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Home / Research / Topics / GEC

The Global Electric Circuit Research Topic

A Barometer for Global Convection

The Global Electric Circuit permits the integrated effect of global electrified weather to be measured by a single ground station under fair-weather conditions. This makes it an attractive solutiong for long-term climate monitoring

Thunderstorms and Electrified Shower Clouds (ESCs) have global consequences for the Earth system through a complex series of electrical connections in the atmosphere known as the Global Electric Circuit (GEC). First postulated by C. T. R Wilson in the 1920s, the basic concept is that electrified weather across the globe produce quasi-steady state conduction currents (known as Wilson currets) that maintain the electrical potential of the Ionosphere at 240 kV/m relative to the Earth's surface. A downward return current is established in fair weather regions that completes the circuit. The fair-weather electric field at ground level is known to vary predictably throughout the day based on how much electrified weather is occurring at each instant. This so-called Carnegie curve (named after the research vessel that measured it) has been studied for nearly a century.

With the Tropical Rainfall Measuring Mission (TRMM) and Global Precipitation Measurement (GPM) satellites we now have unprecedented radar and passive observations of thunderstorms and shower clouds across the globe. If we can quantify where and when electrified weather occurs, and how much DC current each storm supplies to the GEC, then we can reconstruct the global source current for the GEC. Assuming that the system is in steady-state (the source term equals the load on the circuit), then we shoud further be able to accurately reproduce the Carnegie curve from the diurnal cycle of sources.

While previous studies use proxies such as total lightning or rainfall to match the Carnegie curve, I developed a passive microwave (and optional radar) retrival algorithm to estimate the Wilson current supplied by individual storms according to their measured precipitation structure. This retrieval was developed using coincident high-altitude passive microwave and electric field measurments taken by NASA's ER-2 aircraft during multiple field campaigns. The retrival is then applied to TRMM and GPM measurements to calculate Wilson currents from electrified weather across the globe.

The passive microwave retrieval matches the Carnegie curve better than any previous proxy. It also confirms the mean Wilson currents measured by the ER-2 over oceanic (1.6 A) and land-based (1.0 A) thunderstorms, and suggests that these values are representative of global electrified weather. The retrieval predicts a global total GEC source current of 1.6 kA. 1.15 kA comes from thunderstorms while the remaining 0.44 kA comes from ESCs. These estimates are well within the range predicted in the literature (1.0 - 2.0 kA).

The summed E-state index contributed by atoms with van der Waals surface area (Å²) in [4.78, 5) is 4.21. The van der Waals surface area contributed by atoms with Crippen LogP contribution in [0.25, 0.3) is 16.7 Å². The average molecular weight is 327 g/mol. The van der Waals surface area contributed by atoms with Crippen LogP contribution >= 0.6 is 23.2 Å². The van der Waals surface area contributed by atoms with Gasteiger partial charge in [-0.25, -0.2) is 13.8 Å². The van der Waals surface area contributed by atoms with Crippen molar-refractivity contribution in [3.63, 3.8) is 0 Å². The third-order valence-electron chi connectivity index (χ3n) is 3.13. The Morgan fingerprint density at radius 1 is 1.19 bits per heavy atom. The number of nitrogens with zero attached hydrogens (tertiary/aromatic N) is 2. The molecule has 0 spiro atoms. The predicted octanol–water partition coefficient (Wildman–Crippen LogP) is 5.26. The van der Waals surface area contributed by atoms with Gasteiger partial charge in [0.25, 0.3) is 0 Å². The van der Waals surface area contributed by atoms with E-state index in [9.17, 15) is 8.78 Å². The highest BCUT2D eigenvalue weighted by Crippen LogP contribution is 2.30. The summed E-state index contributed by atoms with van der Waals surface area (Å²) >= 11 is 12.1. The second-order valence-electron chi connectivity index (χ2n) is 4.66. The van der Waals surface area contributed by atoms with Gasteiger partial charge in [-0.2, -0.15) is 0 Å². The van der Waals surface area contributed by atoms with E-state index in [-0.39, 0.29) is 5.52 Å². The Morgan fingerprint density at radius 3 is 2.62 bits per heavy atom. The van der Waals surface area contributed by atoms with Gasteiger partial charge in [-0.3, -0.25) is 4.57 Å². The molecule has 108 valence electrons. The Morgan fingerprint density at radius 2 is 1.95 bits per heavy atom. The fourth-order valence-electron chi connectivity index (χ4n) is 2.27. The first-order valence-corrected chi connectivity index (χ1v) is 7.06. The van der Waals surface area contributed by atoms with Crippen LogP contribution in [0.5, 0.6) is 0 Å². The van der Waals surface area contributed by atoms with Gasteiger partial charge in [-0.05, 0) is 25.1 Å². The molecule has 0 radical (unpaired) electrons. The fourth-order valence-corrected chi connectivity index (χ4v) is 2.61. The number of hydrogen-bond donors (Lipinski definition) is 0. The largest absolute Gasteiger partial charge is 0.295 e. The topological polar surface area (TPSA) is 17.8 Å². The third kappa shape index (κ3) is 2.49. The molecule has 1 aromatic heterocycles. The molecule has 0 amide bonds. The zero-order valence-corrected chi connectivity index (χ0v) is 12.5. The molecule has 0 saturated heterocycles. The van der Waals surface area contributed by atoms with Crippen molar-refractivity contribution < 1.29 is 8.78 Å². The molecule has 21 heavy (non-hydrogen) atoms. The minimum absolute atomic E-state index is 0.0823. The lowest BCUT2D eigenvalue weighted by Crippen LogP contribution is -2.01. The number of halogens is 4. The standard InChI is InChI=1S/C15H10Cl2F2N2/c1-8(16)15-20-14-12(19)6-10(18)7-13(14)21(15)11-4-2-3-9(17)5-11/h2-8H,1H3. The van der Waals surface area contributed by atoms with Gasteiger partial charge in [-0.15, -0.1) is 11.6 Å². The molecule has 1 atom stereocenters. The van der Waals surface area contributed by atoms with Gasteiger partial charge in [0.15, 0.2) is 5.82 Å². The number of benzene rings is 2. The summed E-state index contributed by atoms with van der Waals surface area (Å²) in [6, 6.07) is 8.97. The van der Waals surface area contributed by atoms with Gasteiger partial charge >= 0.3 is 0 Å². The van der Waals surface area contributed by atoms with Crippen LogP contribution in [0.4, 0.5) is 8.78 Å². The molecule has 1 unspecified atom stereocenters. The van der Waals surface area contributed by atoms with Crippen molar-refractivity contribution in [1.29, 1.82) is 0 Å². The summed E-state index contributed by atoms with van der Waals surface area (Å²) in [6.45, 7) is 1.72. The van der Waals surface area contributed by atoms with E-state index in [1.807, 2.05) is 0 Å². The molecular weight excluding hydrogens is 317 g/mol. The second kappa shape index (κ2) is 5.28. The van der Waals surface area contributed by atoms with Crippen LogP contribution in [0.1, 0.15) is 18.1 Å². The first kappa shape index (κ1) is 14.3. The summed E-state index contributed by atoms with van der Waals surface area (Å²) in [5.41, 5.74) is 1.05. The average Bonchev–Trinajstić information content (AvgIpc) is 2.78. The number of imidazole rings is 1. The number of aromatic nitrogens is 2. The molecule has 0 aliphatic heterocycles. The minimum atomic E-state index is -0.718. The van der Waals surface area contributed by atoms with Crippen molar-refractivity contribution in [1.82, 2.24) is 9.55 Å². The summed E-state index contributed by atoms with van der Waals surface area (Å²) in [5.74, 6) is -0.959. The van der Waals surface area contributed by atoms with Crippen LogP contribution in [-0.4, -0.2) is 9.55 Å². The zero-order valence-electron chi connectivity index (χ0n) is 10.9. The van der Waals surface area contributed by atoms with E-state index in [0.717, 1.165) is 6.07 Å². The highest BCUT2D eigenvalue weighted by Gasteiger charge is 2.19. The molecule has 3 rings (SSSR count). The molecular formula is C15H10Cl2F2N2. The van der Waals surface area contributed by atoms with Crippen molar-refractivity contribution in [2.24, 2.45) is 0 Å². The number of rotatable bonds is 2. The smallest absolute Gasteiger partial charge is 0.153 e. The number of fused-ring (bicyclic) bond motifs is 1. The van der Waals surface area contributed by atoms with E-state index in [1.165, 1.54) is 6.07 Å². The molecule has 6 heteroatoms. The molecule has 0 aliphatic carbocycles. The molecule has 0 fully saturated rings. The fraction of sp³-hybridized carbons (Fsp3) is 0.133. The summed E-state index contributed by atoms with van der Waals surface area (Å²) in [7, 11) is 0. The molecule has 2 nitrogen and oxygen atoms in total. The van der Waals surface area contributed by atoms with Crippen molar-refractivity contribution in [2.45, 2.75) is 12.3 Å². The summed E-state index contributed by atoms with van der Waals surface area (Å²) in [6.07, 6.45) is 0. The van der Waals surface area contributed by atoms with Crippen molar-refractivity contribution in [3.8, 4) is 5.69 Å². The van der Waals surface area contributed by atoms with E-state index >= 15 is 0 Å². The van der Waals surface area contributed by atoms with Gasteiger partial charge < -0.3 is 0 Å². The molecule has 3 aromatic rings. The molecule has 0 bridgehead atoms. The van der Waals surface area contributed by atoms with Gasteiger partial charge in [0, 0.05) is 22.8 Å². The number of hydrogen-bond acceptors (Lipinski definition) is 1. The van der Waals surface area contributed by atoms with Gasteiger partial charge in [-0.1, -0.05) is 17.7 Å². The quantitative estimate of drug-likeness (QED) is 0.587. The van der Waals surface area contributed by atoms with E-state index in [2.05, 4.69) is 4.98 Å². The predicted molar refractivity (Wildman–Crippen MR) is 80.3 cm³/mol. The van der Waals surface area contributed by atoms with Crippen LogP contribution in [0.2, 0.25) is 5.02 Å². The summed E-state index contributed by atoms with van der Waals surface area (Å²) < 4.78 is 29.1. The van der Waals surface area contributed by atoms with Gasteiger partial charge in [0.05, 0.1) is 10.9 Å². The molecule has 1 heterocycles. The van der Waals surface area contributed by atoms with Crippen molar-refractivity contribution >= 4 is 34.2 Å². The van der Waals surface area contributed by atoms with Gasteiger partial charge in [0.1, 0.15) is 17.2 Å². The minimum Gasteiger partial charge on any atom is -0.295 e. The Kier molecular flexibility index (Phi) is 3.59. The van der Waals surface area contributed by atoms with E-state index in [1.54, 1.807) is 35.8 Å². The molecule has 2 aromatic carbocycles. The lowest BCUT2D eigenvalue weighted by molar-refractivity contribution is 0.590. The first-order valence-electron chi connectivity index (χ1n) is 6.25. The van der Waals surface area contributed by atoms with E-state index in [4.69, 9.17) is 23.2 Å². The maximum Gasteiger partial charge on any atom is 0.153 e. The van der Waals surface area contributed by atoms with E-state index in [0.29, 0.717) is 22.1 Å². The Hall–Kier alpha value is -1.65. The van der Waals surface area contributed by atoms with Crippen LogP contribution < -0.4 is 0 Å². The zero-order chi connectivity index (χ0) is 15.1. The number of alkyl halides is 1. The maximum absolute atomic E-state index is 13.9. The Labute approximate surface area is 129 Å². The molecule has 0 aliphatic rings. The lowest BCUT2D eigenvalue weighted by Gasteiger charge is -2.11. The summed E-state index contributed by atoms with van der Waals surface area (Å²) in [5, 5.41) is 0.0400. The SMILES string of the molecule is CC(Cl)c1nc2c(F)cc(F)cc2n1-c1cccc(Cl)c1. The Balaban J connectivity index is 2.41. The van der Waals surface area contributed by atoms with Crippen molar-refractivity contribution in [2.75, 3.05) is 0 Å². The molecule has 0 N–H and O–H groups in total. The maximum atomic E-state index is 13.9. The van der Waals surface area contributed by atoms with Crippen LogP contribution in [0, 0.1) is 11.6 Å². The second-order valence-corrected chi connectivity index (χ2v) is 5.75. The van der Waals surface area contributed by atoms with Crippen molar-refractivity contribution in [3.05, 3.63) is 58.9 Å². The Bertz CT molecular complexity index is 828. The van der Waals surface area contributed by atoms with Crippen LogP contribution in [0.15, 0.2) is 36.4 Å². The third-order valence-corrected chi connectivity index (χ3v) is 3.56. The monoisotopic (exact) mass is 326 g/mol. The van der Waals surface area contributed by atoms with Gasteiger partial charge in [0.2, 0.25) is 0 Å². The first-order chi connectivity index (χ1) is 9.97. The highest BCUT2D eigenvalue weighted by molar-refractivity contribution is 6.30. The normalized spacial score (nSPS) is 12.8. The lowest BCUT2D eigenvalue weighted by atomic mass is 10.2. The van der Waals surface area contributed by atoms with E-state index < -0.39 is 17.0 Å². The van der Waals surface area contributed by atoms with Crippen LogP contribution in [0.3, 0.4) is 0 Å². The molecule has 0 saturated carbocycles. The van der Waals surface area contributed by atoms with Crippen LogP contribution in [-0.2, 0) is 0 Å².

Additional refinement of the retrieval is needed to account for inverted polarity storms that can ‘short’ the GEC and to better represent electrified stratiform clouds, but these results are nonetheless promising. The retrieval additionally reports 20-km electric field vectors in each passive microwave pixel based on its assessment of the local 3D charge distribution. These electric field vectors have been noted to match the trajectories taken by lightning flashes with long horizontal channels - even in curved cases. Future work will include using long passive microwave satellite records to assess the long-term variation in the GEC and the GPM constelaltion to construct source maps for individual days.


  • Peterson, M. J., W. Deierling, C. Liu, D. Mach, C. Kalb, 2018: A TRMM assessment of the composition of the generator current that supplies the Global Electric Circuit. J. Geophys. Res., 123, 15, 8208-8220.

  • Peterson, M. J., W. Deierling, C. Liu, D. Mach, C. Kalb, 2018: Retrieving global Wilson currents from electrified clouds using satellite passive microwave observations. J. Atmos. Oceanic Technol., 35, 7, 1487-1503.

  • Peterson, M. J., W. Deierling, C. Liu, D. Mach, C. Kalb, 2017: A TRMM/GPM retrieval of the mean generator current for the Global Electric Circuit, J. Geophys. Res., 122, 27, 10,025-10,049.

  • Peterson, M. J., C. Liu, D. Mach, W. Deierling, C. Kalb, 2015: A method of estimating electric fields above electrified clouds from passive microwave observations. J. Atmos. Oceanic Technol., 32,8, 1429-1446.